1. You have identified yourself as a libertarian and a market anarchist, and participate in a loosely organized left-libertarian community in which Murray Rothbards version of natural law philosophy is one of the primary influences. The new classical natural law philosophy in EJNL shares common Aristotelian roots with Rothbards natural law philosophy, but differs a great deal in the particulars. Can you give your views on the mutual compatibility of these differing versions of natural law, and in particular on what the new classical natural law has to say about principles (like self-ownership and nonaggression) which are viewed as axiomatic by the market anarchist community?
2. A number of the rights you specify in EJNL (especially those which fall into the conventional category of positive rights, insofar as they involve a right to positive conditions conducive to self-actualization) seem to go beyond a framework of negative rights strictly deducible from self-ownership and nonaggression. Is the conflict real, or only apparent?
3. You advocate, in particular, a set of legal guarantees that protect against racial and sexual discrimination and arbitrary dismissal, and provide among other things for a degree of worker representation in enterprise decision-making processes that would probably cause most mainstream libertarian advocates of free markets and private property to reach for their guns. To what extent do you see such rules as rooted, 1) in the basic libertarian law code governing an entire contiguous territory, versus 2) in the bylaws of voluntary associations?
4a. What are your background assumptions regarding the types of voluntary associations likely to predominate in a post-state society? Do you see membership in extended family compounds, neighborhood cohousing units, intentional communities, lodges and other mutual aid networks, villages with land governed by common rights, etc., as the norm for most people in such a society? And do you see the guarantee of economic security through minimal safety nets, guarantees of a defined share of common land, etc., as the likely norm for such communities?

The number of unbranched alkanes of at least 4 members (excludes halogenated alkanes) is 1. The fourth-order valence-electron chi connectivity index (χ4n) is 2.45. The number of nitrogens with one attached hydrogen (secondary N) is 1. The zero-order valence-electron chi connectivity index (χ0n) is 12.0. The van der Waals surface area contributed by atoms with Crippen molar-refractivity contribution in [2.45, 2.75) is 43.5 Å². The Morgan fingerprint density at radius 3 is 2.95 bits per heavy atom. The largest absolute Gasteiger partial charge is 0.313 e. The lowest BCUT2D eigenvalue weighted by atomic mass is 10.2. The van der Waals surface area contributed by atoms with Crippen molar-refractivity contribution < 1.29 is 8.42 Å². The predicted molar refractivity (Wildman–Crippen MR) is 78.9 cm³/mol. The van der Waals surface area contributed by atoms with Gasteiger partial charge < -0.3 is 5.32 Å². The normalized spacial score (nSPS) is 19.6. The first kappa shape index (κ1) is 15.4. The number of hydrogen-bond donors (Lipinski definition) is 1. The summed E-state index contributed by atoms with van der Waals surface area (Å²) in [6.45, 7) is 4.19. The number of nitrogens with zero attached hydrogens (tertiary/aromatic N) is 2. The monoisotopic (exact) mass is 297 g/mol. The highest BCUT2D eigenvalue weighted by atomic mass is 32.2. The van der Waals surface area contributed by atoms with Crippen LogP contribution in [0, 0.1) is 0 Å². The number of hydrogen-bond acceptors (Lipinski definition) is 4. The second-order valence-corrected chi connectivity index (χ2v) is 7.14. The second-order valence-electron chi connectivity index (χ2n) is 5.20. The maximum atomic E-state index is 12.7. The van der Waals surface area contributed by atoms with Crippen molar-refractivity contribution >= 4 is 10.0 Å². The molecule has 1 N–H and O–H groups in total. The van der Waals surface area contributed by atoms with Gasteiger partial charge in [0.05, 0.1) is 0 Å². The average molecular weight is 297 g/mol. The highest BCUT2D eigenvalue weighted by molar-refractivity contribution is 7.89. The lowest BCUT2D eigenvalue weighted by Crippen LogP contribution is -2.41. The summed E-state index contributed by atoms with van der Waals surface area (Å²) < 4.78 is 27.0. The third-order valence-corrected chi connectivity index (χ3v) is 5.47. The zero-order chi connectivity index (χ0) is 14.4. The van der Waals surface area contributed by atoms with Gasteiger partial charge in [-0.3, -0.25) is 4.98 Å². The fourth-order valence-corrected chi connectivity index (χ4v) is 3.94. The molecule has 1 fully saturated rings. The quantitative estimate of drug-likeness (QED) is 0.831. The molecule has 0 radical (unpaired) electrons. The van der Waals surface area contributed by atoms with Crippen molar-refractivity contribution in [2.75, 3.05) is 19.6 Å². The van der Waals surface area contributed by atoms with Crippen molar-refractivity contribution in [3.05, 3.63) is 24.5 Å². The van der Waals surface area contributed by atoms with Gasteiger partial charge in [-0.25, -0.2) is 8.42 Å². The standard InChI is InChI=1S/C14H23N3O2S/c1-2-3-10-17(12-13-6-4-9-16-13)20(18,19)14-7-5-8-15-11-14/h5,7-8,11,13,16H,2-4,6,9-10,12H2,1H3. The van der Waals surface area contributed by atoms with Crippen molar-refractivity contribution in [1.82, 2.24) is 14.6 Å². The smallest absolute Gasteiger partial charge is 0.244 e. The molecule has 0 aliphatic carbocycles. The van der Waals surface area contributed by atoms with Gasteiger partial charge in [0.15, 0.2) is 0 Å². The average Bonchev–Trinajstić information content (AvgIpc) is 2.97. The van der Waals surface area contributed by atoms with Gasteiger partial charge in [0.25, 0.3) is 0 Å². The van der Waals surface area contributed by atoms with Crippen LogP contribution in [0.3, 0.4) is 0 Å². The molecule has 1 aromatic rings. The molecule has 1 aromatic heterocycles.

4b. By way of comparison, in rural villages under anarchist control in Spain, the norm was for the peasant commune to organize some agricultural functions communally for the village lands as a whole, to allocate family shares of the common land from one year to the next, and to tie certain mutual aid provisions to membership in the commune. But individuals or families that preferred to take their aliquot share of the village land and work it entirely separately were free to do so even if it was perceived as a rather eccentric and anti-social thing to do. Likewise, in Ursula LeGuins anarcho-communist society of Anarres, propertarian hermits were free to possess their own individual property and to organize commercial operations of buying and selling with other consenting individuals. Do you see this as a model for a post-state society in which voluntary communal institutions and gift economies are the norm?
5. What, in your opinion, does all this say about the prevailing market anarchist (and a fortiori anarcho-capitalist) vision of a post-state society, which implicitly assumes that most functions will be organized through conventional for-profit business firms? Is there any reason to believe that, in a society based on individual self-ownership and voluntary association between consenting individuals, most social organization will take the form of atomized individuals interacting through the cash nexus? Is there any reason, other than the unfortunate affinity too many conventional libertarians have for a model of society organized around commercial firms, that business firms should be regarded as more natural or libertarian forms of voluntary association than the kinds of communal institutions Pyotr Kropotkin described in the villages and free towns of Europe?
Kevin A. Carson
Center for a Stateless Society